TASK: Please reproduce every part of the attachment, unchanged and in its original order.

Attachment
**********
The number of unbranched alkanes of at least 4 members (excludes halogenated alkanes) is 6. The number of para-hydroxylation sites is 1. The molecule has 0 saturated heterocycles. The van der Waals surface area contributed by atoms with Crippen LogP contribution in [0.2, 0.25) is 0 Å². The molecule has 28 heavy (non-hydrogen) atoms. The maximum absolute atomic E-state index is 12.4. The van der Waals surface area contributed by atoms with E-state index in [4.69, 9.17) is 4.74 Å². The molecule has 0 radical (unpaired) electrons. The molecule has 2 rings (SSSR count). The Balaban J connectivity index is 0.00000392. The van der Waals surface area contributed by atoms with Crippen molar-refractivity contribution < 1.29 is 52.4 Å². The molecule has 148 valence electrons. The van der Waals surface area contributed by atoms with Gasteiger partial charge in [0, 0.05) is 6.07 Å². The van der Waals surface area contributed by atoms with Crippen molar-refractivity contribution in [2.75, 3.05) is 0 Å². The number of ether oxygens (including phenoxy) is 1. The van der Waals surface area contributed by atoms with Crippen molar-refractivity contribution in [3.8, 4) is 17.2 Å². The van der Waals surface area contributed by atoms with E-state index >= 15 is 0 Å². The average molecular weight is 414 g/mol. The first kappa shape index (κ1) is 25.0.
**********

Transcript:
The number of unbranched alkanes of at least 4 members (excludes halogenated alkanes) is 6. The number of para-hydroxylation sites is 1. The molecule has 0 saturated heterocycles. The van der Waals surface area contributed by atoms with Crippen LogP contribution in [0.2, 0.25) is 0 Å². The molecule has 28 heavy (non-hydrogen) atoms. The maximum absolute atomic E-state index is 12.4. The van der Waals surface area contributed by atoms with E-state index in [4.69, 9.17) is 4.74 Å². The molecule has 0 radical (unpaired) electrons. The molecule has 2 rings (SSSR count). The Balaban J connectivity index is 0.00000392. The van der Waals surface area contributed by atoms with Crippen molar-refractivity contribution < 1.29 is 52.4 Å². The molecule has 148 valence electrons. The van der Waals surface area contributed by atoms with Gasteiger partial charge in [0, 0.05) is 6.07 Å². The van der Waals surface area contributed by atoms with Crippen molar-refractivity contribution in [2.75, 3.05) is 0 Å². The number of ether oxygens (including phenoxy) is 1. The van der Waals surface area contributed by atoms with Crippen molar-refractivity contribution in [3.8, 4) is 17.2 Å². The van der Waals surface area contributed by atoms with E-state index >= 15 is 0 Å². The average molecular weight is 414 g/mol. The first kappa shape index (κ1) is 25.0.